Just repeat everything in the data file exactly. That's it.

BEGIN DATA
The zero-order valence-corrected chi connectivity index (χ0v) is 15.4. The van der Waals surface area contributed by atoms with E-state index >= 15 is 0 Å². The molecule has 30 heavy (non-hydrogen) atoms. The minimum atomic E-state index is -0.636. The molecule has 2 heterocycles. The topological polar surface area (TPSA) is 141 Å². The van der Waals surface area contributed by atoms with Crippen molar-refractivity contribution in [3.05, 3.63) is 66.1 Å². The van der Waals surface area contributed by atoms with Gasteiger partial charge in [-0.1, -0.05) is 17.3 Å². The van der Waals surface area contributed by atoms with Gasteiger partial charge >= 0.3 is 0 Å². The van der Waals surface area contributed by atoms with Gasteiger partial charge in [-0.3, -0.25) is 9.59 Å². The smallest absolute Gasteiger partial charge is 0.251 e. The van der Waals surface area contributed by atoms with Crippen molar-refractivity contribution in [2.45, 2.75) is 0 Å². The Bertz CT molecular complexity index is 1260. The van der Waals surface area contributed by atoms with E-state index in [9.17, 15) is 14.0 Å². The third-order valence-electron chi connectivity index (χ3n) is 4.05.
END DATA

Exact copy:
The zero-order valence-corrected chi connectivity index (χ0v) is 15.4. The van der Waals surface area contributed by atoms with E-state index >= 15 is 0 Å². The molecule has 30 heavy (non-hydrogen) atoms. The minimum atomic E-state index is -0.636. The molecule has 2 heterocycles. The topological polar surface area (TPSA) is 141 Å². The van der Waals surface area contributed by atoms with Crippen molar-refractivity contribution in [3.05, 3.63) is 66.1 Å². The van der Waals surface area contributed by atoms with Gasteiger partial charge in [-0.1, -0.05) is 17.3 Å². The van der Waals surface area contributed by atoms with Gasteiger partial charge >= 0.3 is 0 Å². The van der Waals surface area contributed by atoms with Gasteiger partial charge in [-0.3, -0.25) is 9.59 Å². The smallest absolute Gasteiger partial charge is 0.251 e. The van der Waals surface area contributed by atoms with Crippen molar-refractivity contribution in [2.45, 2.75) is 0 Å². The Bertz CT molecular complexity index is 1260. The van der Waals surface area contributed by atoms with E-state index in [9.17, 15) is 14.0 Å². The third-order valence-electron chi connectivity index (χ3n) is 4.05.